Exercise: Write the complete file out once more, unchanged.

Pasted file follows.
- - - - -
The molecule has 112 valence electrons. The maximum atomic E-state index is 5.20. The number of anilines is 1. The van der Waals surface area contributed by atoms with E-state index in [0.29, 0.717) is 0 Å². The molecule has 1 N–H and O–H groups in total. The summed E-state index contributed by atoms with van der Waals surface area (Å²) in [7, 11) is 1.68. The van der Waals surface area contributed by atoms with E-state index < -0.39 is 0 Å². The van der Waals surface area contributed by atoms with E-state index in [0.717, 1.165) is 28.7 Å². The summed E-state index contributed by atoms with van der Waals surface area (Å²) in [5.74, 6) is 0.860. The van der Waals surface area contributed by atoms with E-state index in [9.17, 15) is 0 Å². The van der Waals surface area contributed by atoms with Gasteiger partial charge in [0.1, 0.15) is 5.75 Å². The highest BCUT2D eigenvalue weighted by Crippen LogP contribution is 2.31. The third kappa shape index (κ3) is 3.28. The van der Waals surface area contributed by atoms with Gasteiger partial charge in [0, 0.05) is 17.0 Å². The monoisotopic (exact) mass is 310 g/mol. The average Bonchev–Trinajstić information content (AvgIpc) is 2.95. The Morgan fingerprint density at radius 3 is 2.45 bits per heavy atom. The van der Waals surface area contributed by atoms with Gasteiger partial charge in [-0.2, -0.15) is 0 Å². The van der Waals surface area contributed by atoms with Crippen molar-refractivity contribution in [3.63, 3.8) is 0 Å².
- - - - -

The molecule has 112 valence electrons. The maximum atomic E-state index is 5.20. The number of anilines is 1. The van der Waals surface area contributed by atoms with E-state index in [0.29, 0.717) is 0 Å². The molecule has 1 N–H and O–H groups in total. The summed E-state index contributed by atoms with van der Waals surface area (Å²) in [7, 11) is 1.68. The van der Waals surface area contributed by atoms with E-state index < -0.39 is 0 Å². The van der Waals surface area contributed by atoms with E-state index in [0.717, 1.165) is 28.7 Å². The summed E-state index contributed by atoms with van der Waals surface area (Å²) in [5.74, 6) is 0.860. The van der Waals surface area contributed by atoms with E-state index in [9.17, 15) is 0 Å². The van der Waals surface area contributed by atoms with Gasteiger partial charge in [0.1, 0.15) is 5.75 Å². The highest BCUT2D eigenvalue weighted by Crippen LogP contribution is 2.31. The third kappa shape index (κ3) is 3.28. The van der Waals surface area contributed by atoms with Gasteiger partial charge in [0, 0.05) is 17.0 Å². The monoisotopic (exact) mass is 310 g/mol. The average Bonchev–Trinajstić information content (AvgIpc) is 2.95. The Morgan fingerprint density at radius 3 is 2.45 bits per heavy atom. The van der Waals surface area contributed by atoms with Gasteiger partial charge in [-0.2, -0.15) is 0 Å². The van der Waals surface area contributed by atoms with Crippen molar-refractivity contribution in [3.63, 3.8) is 0 Å².